I spent the afternoon finishing Sarah Sentilles, Breaking Up With God: A Love Story. It is well-crafted, funny, sad, and beautiful. She tells her story of her breakup with God:
I broke up with God that night. I broke up with the priesthood. I broke up with the river and the sky opening and the dove calling me beloved. I broke up with chosenness and salvation and belonging. And I imagined God held me when I cried.She broke up with the Creator of Universe just when she was about to be ordained as a priest in The Episcopal Church. She had her M. Div. from Harvard and was working toward her doctorate in theology when she decided that she could no longer be in love with God. It is a love story. After she lets go of God she is able to love herself. She is able to leave the cage.
I can't do this anymore, I said. I'm not happy.
I know, I heard him say. I know. p. 170
I enjoyed the snippets of theological wisdom she includes in the book from a wide variety of theologians including James Cone, Mary Daly, Friedrich Schleiermacher, Paul Tillich, Sallie McFague, Ludwig Feurbach, Karen King, and especially the late Gordon Kaufman. She addresses him in the acknowledgements:
Thanks to Gordon Kaufman--please know this book is a love letter to you, a thank you note.Through her story I heard echoes of my own. My guess is that many clergy will find their stories reflected in hers. I heard in her story the disconnect between a great Harvard education and the reality of a church that has no interest. It wasn't just the people as much as the language of the liturgy and the tradition itself that proved too small and too inadequate to converse with the faith she was deconstructing and developing.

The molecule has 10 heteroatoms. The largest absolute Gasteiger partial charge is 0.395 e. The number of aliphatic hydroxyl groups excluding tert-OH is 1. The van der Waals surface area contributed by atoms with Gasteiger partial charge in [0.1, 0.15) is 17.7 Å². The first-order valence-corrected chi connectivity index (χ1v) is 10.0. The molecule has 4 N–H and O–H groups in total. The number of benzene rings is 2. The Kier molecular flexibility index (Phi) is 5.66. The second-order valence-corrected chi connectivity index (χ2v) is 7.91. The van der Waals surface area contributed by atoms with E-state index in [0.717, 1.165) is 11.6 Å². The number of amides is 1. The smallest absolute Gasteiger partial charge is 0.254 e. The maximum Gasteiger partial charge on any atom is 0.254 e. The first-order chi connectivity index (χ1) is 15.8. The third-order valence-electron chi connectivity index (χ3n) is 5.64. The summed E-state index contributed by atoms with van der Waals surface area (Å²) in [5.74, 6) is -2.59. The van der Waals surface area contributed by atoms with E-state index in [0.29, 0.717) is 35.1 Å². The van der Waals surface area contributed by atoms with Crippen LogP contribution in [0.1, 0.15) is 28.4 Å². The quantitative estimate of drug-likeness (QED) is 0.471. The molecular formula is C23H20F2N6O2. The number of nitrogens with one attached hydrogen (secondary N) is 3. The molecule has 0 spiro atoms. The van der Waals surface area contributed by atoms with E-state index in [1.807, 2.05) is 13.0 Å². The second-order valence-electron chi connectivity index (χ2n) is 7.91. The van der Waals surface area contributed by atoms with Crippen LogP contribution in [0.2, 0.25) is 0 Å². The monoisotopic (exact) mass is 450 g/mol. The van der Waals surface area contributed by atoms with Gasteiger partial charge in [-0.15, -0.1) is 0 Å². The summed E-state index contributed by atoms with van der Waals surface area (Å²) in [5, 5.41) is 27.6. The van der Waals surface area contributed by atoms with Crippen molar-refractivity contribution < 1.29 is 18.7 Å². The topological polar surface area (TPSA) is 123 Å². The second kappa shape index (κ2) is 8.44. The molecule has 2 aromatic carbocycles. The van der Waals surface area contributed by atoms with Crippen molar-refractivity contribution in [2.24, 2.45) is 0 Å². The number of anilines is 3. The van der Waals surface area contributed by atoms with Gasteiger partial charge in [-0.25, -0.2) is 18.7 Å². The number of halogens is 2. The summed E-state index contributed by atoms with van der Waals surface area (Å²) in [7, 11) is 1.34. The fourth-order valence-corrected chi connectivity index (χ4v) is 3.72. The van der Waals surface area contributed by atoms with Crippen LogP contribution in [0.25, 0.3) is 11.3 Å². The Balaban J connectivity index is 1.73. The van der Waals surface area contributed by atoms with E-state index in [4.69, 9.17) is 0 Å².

God is gone--but not completely. When I close my eyes I still see a bearded white man. A decade of study can't wipe him out. I feel him there, hovering. But that version of God has become ethically untenable for me. Too many terrible things done in his name. Too much suffering in the world. Too much violence. Too many disasters. I let go of a personal God. I let go of all of it. p. 214
I found her story compelling and important for our culture, for churches, and for all of us. Whether we are part of the church, are rebelling against it, have left it, or are indifferent, we are all God-haunted. This book can help open up discussion and allow folks to take on what may have been taboo, to open the door that has been locked and labelled "blasphemy" and see what is really behind it.
What is behind that door is a mirror. Near the end of the book, she mixes her words with those of Ludwig Feurbach:
Ludwig Feurbach called his book The Essence of Christianity, but he wanted to call it Know Thyself. In that book he writes, you imagine the best version of yourself, but then you pretend it doesn't belong to you, and you name it God. Christianity alienated human beings from what is theirs. All that's good it gave away.Whether that is enough to retain the label "God" is an individual choice I suppose.
But what you think of as united, you unite. What you think of as distinct, you separate. What you think of as destroyed, you destroy. What you think of as loved, you love.
Can you see? You can save your life. You can save others' lives.
Imagine a screen. Project goodness. Project strength. Project holiness. Kindness. Mercy. Love. Watch the screen. Long for what it shows. Bow down. Worship.
Now imagine a mirror. See goodness. See strength. See holiness. Kindness. Mercy. Love. See they belong to us. pp. 221-2.
I posted a couple of longer quotes here and here. I am interested in your thoughts.